Later, after Wunderlich has moved on and is, by most definitions of the word, free, there are wispy but permanent threads anchoring him to home. For one, as an adult, he moves into a haunted house that provides a vague echo of the apparitions who shared their stories and raised him. “I spend my days inside these rubble stone walls/cooking small meals and stoking logs into a smoking stove/while around me history stills to pictures in a frame—/the same clouded view for Old Dutch Mary/waiting at the window once again.”

He sings the praises of being childfree—“I am free from longing to be free, I do as I please,/my money is my own, all the mistakes I make are only my mistakes.”—but still looks over his shoulder at ghosts. This time, they are the ghosts of what could-have-been:

He sings the praises of being childfree—“I am free from longing to be free, I do as I please,/my money is my own, all the mistakes I make are only my mistakes.”—but still looks over his shoulder at ghosts. This time, they are the ghosts of what could-have-been:

The son I’ll never have is crossing the lawn. He is lying on an imaginary bed,

the coverlet pulled up over his knees—knees I don’t dare describe.

I recoil from imagining him as meat and bone, as a mind

and hands stroking the fur of his pet rabbit.

I never gave him the accordion I used to play, my mother and I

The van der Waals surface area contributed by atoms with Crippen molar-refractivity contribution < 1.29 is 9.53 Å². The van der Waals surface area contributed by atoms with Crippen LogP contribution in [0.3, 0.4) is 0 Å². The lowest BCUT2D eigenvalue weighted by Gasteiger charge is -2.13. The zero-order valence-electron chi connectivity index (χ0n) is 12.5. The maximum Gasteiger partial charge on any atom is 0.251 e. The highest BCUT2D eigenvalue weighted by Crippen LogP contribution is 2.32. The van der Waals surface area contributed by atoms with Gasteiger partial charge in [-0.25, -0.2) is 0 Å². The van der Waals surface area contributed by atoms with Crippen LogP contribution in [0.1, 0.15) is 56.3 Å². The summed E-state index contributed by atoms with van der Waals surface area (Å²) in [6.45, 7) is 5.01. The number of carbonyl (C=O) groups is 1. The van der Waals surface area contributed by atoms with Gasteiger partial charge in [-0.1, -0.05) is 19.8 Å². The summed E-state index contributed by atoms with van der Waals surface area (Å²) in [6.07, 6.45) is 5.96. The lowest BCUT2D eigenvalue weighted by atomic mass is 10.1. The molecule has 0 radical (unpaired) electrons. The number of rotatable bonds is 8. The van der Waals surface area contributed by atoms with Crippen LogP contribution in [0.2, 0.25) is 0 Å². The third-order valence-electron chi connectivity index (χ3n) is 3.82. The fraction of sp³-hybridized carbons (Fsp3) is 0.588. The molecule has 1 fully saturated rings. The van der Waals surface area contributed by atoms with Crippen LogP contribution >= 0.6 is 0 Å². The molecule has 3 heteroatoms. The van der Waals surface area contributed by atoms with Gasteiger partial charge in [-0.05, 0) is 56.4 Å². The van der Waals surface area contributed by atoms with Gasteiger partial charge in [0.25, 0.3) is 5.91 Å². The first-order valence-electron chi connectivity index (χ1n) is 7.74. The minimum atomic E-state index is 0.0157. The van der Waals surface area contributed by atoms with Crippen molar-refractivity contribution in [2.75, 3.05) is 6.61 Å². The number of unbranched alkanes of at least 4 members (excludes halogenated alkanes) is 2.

in duets, “The Minnesota Polka,” “What a Friend We Have in Jesus,”

never watched him push noodles into his mouth with fingers

while I wished he would use the spoon shiny with disuse.”

In addition to a meditation on familial ghosts and haunting memories, God of Nothingless is an atlas, a journaled and narrative map of the poet’s life. His childhood experiences on that Midwestern farm are cold and drab, and he exchanges that frigidity for one that is anything but drab, in a series called “Five Cold Stories,” which take place in Reykjavik, Iceland; Haukijärvi, Sweden; and Hämeenkyrö, Finland. In a setting known for its crisp white snow and swirled Aurora, Wunderlich finds even more color—finds life—in lovers, in reindeer, in sleeping “on boughs of spruce, our breath crusting the canvas of the tent,” in morsels of pike, and in saunas, where “The heat is personal and draws you into yourself, hands over your face to keep from burning.” Even here, in a world so different from the Midwest that it may as well be another planet, Wunderluch’s mind turns to home, to those who care for and raise us: “The stove is our mother pushing her heat onto us, pouring it onto us, dizzying and irradiating the pink spiders of our lungs, searing the bottoms of our feet, (…) the mouth of winter is the hole we climb into,” an image of returning to the warmth of the womb. “The body seeks the extreme. Cool me and heat me, cool and heat, Mother remake me, here in the snow.”

In the end, Wunderlich again directly references the “autobiographical impulse,” in the collection’s antepenultimate poem, a biographical catalogue that mirrors the collection’s opening poem. This need to codify and collect the past is the reason beneath the stories he shares, and it peeks its head into the spotlight halfway through the first section: “How long will I keep telling stories just like this—/dirt floors and traplines and a shack abandoned in the swamp?”

Wunderlich punctuates his book by taking us back to the beginning, to the house where his ancestors no longer live: “In the Polaroid in a drawer of the house/the other relatives picked over, I’m the blur in the background,/mop of silvery hair. The rasp of the ashpan when you empty the stove/is a bit like my voice, stuck in the chimney like a nest.”

Eventually, Wunderlich becomes the ghost, haunting his former home, gifting its appliances with his words and the timber of his voice.

Jaclyn Youhana Garver